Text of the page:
Deactivation of implantable cardioverter defibrillators at end of life

Published: July 2022

This clinical practice guide supports clinicians to:

  • discuss deactivation of the implantable cardioverter defibrillator (ICD) with patients and their families
  • manage the deactivation process
  • support a peaceful death.

This guidance is relevant across acute care, primary care and residential aged care settings.

Process flow chart – community and residential aged care facilities

Deactivation of ICD flow chart

  1. Discuss the deactivation process with the patient and their family (or the person responsible) and document informed consent. Provide ongoing support as required.
  2. Medical officer confirms the decision to deactivate the ICD and the device is identified.
  3. Medical officer documents which functions are to remain active and which functions are to be deactivated.
  4. A bar (or clinical ring) magnet should be taped directly over the device to temporarily deactivate the defibrillator function when the patient is dying. The magnet should be left in place until the patient is deceased.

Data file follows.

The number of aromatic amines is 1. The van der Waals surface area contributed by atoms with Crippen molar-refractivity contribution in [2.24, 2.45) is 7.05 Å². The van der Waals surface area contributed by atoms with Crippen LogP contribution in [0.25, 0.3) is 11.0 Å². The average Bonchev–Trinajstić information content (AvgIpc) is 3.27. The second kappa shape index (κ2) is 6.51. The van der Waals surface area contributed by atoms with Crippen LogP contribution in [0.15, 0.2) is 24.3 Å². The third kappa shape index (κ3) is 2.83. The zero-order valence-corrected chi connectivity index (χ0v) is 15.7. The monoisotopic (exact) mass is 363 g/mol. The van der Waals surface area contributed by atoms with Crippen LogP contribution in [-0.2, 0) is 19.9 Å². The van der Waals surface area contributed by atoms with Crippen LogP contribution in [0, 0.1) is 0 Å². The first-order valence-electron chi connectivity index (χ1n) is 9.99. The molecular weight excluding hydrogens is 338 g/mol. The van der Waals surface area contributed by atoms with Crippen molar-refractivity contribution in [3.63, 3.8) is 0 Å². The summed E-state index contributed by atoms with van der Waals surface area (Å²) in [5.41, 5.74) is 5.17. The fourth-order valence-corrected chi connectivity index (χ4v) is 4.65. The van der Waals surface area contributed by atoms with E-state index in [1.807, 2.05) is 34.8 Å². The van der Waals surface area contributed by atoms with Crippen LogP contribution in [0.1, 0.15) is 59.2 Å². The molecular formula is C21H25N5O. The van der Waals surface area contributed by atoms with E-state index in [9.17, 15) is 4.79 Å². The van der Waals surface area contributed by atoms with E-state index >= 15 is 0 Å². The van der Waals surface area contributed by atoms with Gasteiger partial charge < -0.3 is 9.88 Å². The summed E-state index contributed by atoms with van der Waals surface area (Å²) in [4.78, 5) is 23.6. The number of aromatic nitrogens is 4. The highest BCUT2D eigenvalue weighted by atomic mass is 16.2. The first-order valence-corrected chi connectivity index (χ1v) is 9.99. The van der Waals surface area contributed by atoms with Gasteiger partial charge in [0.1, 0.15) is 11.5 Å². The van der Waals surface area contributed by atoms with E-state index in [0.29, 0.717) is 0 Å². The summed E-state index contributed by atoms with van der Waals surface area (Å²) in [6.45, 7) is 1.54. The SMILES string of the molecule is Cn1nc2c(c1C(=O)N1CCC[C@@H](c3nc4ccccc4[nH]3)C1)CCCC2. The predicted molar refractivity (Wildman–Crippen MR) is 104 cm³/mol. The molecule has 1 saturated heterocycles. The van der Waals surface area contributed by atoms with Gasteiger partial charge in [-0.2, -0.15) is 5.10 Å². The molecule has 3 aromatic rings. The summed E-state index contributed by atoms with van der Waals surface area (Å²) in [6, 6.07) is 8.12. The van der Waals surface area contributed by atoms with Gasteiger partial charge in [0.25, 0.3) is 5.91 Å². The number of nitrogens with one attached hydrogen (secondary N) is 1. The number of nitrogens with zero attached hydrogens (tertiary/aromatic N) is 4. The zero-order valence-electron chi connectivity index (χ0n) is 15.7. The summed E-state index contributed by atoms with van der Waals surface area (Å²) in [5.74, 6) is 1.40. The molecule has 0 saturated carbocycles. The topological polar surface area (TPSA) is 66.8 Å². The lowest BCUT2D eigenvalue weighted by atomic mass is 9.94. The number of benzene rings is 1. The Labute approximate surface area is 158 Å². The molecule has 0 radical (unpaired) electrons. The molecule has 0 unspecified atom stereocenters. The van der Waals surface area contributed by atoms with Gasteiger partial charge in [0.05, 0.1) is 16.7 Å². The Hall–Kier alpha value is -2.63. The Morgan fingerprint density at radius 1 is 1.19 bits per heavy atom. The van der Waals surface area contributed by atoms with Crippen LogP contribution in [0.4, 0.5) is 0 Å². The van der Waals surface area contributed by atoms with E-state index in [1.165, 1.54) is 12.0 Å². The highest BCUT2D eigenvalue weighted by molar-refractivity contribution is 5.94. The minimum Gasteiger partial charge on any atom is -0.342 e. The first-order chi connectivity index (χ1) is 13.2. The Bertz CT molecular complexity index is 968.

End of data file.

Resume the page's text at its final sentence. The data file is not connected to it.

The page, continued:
5. If necessary, contact the relevant device company, provide written details of deactivation requirements and make an appointment for a Medical Officer and the company representative to deactivate the ICD.
  6. ICD deactivated.
  7. Details of the deactivation must be recorded in the patient's medical notes or client records.

Hide text version of flow chart


ICDs are inserted to prevent sudden cardiac death from life-threatening arrhythmias. The device monitors the electrical rate and rhythm in the heart and, if certain arrhythmias are detected, a tachycardia therapy may be delivered to convert the heart into its usual rhythm.

ICD activation at the end of life is unnecessary and distressing for patients and their families.

Deactivation of the ICD can allow a peaceful death.


This clinical practice guide was first published in 2014 as the NSW guidelines for deactivation of implantable cardioverter defibrillators at the end of life.

The updated guide was published in 2022. It incorporates the most current available evidence and expert opinion. It also considers issues that had not been covered in the first version of the guide.

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